ATPL Exams are a nightmare and were genuinely one of the hardest things I ever had to do! Check out my best selling Pilot Training Guide on Amazon for all the best information to save you money and time during pilot training.
Guests on the blog are Aware Pilot Training who have kindly put this post together on ATPL exams.
ATPL questions are the cause of a lot of stress and are undoubtedly some of the toughest questions encountered during a pilot’s career. CAA ATPL exams and Austro control ATPL exams have to be completed within an 18 month period with the timer starting on the day of your first exam.
It can be said that what follows is shorter for some students than others with some students failing their exams, whilst others succeed. I wasted so much time writing too many notes and not preparing for the exam that I risked failing.
But let’s face it, there is a lot of new content to learn and a lot of this content, we struggle to find relevance for when we start our training.
To help you, Aware Pilot will answer 10 common questions that uncover 10 secrets to help you achieve awesome ATPL results, saving you time, money and to stop preparing you for an exam that doesn’t exist.
#1: Are EASA ATPL exams multiple choice?
There are a mix of type in questions, drop-down and multiple-choice questions. The format of the exam has changed over the years and seems to be something feared by a lot of student pilots.
When it comes to exams, if prepared thoroughly enough, the way that we arrive at the answer will always remain the same and should not be influenced by the answers available on your screen.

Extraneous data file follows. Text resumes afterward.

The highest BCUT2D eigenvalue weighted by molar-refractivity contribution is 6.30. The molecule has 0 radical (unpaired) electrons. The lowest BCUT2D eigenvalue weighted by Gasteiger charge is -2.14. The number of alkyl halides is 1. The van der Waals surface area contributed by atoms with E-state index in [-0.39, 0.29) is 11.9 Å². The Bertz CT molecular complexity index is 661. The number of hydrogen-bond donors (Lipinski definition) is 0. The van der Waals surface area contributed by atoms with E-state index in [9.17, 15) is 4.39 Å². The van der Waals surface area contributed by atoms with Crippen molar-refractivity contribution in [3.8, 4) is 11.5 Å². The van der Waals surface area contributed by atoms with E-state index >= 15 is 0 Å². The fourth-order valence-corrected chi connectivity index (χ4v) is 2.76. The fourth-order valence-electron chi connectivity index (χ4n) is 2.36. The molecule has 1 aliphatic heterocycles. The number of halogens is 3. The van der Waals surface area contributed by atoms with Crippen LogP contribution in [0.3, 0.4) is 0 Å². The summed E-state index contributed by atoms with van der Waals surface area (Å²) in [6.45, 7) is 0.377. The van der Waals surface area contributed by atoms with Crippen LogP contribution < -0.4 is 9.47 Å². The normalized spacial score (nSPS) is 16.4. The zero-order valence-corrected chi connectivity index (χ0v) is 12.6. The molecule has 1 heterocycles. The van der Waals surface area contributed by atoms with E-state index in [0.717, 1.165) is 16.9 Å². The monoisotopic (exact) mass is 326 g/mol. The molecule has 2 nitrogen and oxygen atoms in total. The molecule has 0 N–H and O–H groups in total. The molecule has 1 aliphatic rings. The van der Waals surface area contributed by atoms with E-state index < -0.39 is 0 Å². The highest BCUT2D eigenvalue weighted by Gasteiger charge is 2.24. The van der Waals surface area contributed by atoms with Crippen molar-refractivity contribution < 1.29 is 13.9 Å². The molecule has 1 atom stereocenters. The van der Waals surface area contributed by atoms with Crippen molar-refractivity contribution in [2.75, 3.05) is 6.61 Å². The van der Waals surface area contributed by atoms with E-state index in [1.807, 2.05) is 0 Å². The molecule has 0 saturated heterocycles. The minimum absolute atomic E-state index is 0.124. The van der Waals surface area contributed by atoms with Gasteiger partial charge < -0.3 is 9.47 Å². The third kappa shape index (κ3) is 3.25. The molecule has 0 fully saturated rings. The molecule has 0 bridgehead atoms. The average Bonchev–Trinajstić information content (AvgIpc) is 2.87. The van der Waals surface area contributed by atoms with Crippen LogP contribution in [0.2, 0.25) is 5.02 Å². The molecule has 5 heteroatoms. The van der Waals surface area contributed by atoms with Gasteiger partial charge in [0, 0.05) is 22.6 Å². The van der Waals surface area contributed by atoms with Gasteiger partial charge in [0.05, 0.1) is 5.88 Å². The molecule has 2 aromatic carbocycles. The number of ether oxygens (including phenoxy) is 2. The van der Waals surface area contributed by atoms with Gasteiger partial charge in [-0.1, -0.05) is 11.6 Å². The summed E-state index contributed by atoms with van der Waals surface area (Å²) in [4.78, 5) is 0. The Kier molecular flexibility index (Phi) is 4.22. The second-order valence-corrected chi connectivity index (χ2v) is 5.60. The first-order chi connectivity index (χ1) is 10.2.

Sometimes we could be wrongly influenced by similar, yet incorrect answers on-screen causing us to drop marks when asked a multiple-choice question.
Not having multi-choice questions isn’t always bad. In fact, a type in question uses all the same information you’d normally be given but your answer isn’t reassured by an answer on-screen.
ATPL Secret 1: Read the learning objectives before sitting your exam to uncover what areas you may be asked during your exam. Did you know? The learning objectives sometimes even give you answers? Aware Pilot suggests downloading the learning objectives and reading them.
#2: What is the most difficult ATPL theory exam?
ATPL written exams all have a degree of difficulty and everyone struggles with different things. A CAA freedom of Information request returned the following results relating to the year 2017-2018 showing the average first-time pass rate. We have ranked the most challenging at the top for your viewing pleasure:
ATPL Exam Subjects:
- Principles of Flight – 76%
- Flight Planning – 76%
- Performance – 78%
- Meteorology – 79%
- Mass & Balance – 81%
- Operational Procedures – 83%
- Aircraft General Knowledge – Instrumentation – 83%
- Air Law – 83%
- Human Performance and Limitations – 85%
- Radio Navigation – 85%
- General Navigation – 86%
- Airframe/Systems/Power Plant/Electrics – 87%
- VFR Communications – 95% (96%)
- IFR Communications – 97% (98%)
Was it what you expected? It shows that POF, Flight Planning, Performance and Met suffered the largest failure rates that year. Nobody has submitted a request since this, or at least the information isn’t publicly available yet!
Analyse these statistics how you like but it offers something to think about when choosing your exam sittings. This leads us on to secret number 2!
ATPL secret 2: Be tactical with your exam bookings. By sitting the exams that you find easier, earlier in the day, you will allow more time to prepare for your next exam.
Maximising the time between exams allows vital time to study feedback and questions giving you a better chance of passing the exam first time.
#3: How long are ATPL exams valid for?